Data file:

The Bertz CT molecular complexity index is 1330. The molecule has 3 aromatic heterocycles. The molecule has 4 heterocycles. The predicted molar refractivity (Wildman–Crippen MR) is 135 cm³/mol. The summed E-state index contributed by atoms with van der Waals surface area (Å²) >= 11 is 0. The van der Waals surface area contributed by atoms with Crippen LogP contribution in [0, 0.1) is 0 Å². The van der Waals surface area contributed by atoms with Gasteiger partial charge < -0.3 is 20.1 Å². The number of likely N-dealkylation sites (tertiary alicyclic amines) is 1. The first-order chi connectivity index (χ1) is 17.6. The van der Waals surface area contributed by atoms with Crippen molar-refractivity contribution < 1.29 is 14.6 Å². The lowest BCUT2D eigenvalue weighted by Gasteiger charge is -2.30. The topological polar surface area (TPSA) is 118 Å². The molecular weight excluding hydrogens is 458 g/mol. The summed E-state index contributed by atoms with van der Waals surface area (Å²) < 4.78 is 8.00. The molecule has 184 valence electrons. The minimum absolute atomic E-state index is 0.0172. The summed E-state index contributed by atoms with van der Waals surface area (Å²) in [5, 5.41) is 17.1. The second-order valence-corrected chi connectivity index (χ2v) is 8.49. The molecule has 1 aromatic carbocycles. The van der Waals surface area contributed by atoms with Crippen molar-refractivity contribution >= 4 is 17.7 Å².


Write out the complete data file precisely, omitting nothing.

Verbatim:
The Bertz CT molecular complexity index is 1330. The molecule has 3 aromatic heterocycles. The molecule has 4 heterocycles. The predicted molar refractivity (Wildman–Crippen MR) is 135 cm³/mol. The summed E-state index contributed by atoms with van der Waals surface area (Å²) >= 11 is 0. The van der Waals surface area contributed by atoms with Crippen LogP contribution in [0, 0.1) is 0 Å². The van der Waals surface area contributed by atoms with Gasteiger partial charge < -0.3 is 20.1 Å². The number of likely N-dealkylation sites (tertiary alicyclic amines) is 1. The first-order chi connectivity index (χ1) is 17.6. The van der Waals surface area contributed by atoms with Crippen molar-refractivity contribution < 1.29 is 14.6 Å². The lowest BCUT2D eigenvalue weighted by Gasteiger charge is -2.30. The topological polar surface area (TPSA) is 118 Å². The molecular weight excluding hydrogens is 458 g/mol. The summed E-state index contributed by atoms with van der Waals surface area (Å²) < 4.78 is 8.00. The molecule has 184 valence electrons. The minimum absolute atomic E-state index is 0.0172. The summed E-state index contributed by atoms with van der Waals surface area (Å²) in [5, 5.41) is 17.1. The second-order valence-corrected chi connectivity index (χ2v) is 8.49. The molecule has 1 aromatic carbocycles. The van der Waals surface area contributed by atoms with Crippen molar-refractivity contribution >= 4 is 17.7 Å².